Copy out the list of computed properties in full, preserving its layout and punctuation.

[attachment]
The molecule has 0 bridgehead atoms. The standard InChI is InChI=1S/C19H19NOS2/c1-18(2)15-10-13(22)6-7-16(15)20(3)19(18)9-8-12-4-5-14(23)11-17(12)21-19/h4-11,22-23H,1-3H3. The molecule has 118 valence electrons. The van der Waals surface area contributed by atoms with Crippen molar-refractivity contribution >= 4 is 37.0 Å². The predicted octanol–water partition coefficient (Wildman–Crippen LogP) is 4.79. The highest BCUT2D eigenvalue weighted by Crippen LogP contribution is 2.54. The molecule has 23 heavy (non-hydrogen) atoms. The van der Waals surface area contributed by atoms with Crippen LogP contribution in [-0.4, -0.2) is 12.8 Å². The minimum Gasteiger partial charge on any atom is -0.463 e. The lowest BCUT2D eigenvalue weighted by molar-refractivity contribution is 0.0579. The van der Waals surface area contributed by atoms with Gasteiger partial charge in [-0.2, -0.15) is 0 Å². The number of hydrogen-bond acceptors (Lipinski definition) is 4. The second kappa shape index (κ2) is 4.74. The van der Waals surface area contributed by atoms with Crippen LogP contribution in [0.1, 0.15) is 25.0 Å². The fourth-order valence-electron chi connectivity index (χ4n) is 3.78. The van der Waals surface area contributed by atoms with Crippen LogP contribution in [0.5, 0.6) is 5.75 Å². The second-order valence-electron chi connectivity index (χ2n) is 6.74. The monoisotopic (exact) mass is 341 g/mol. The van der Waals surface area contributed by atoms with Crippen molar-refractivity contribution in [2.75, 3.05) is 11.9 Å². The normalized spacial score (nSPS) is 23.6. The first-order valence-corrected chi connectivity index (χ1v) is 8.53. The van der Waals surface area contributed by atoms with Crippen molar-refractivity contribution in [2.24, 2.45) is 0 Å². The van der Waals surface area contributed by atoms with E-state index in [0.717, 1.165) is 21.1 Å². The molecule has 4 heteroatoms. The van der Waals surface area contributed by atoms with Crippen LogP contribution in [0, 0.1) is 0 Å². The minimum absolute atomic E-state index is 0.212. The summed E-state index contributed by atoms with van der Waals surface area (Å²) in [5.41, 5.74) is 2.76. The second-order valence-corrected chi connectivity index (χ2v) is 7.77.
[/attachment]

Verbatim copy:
The molecule has 0 bridgehead atoms. The standard InChI is InChI=1S/C19H19NOS2/c1-18(2)15-10-13(22)6-7-16(15)20(3)19(18)9-8-12-4-5-14(23)11-17(12)21-19/h4-11,22-23H,1-3H3. The molecule has 118 valence electrons. The van der Waals surface area contributed by atoms with Crippen molar-refractivity contribution >= 4 is 37.0 Å². The predicted octanol–water partition coefficient (Wildman–Crippen LogP) is 4.79. The highest BCUT2D eigenvalue weighted by Crippen LogP contribution is 2.54. The molecule has 23 heavy (non-hydrogen) atoms. The van der Waals surface area contributed by atoms with Crippen LogP contribution in [-0.4, -0.2) is 12.8 Å². The minimum Gasteiger partial charge on any atom is -0.463 e. The lowest BCUT2D eigenvalue weighted by molar-refractivity contribution is 0.0579. The van der Waals surface area contributed by atoms with Gasteiger partial charge in [-0.2, -0.15) is 0 Å². The number of hydrogen-bond acceptors (Lipinski definition) is 4. The second kappa shape index (κ2) is 4.74. The van der Waals surface area contributed by atoms with Crippen LogP contribution in [0.1, 0.15) is 25.0 Å². The fourth-order valence-electron chi connectivity index (χ4n) is 3.78. The van der Waals surface area contributed by atoms with Crippen LogP contribution in [0.5, 0.6) is 5.75 Å². The second-order valence-electron chi connectivity index (χ2n) is 6.74. The monoisotopic (exact) mass is 341 g/mol. The van der Waals surface area contributed by atoms with Crippen molar-refractivity contribution in [2.75, 3.05) is 11.9 Å². The normalized spacial score (nSPS) is 23.6. The first-order valence-corrected chi connectivity index (χ1v) is 8.53. The van der Waals surface area contributed by atoms with Crippen molar-refractivity contribution in [2.24, 2.45) is 0 Å². The van der Waals surface area contributed by atoms with E-state index in [0.717, 1.165) is 21.1 Å². The molecule has 4 heteroatoms. The van der Waals surface area contributed by atoms with Crippen LogP contribution in [0, 0.1) is 0 Å². The minimum absolute atomic E-state index is 0.212. The summed E-state index contributed by atoms with van der Waals surface area (Å²) in [5.41, 5.74) is 2.76. The second-order valence-corrected chi connectivity index (χ2v) is 7.77.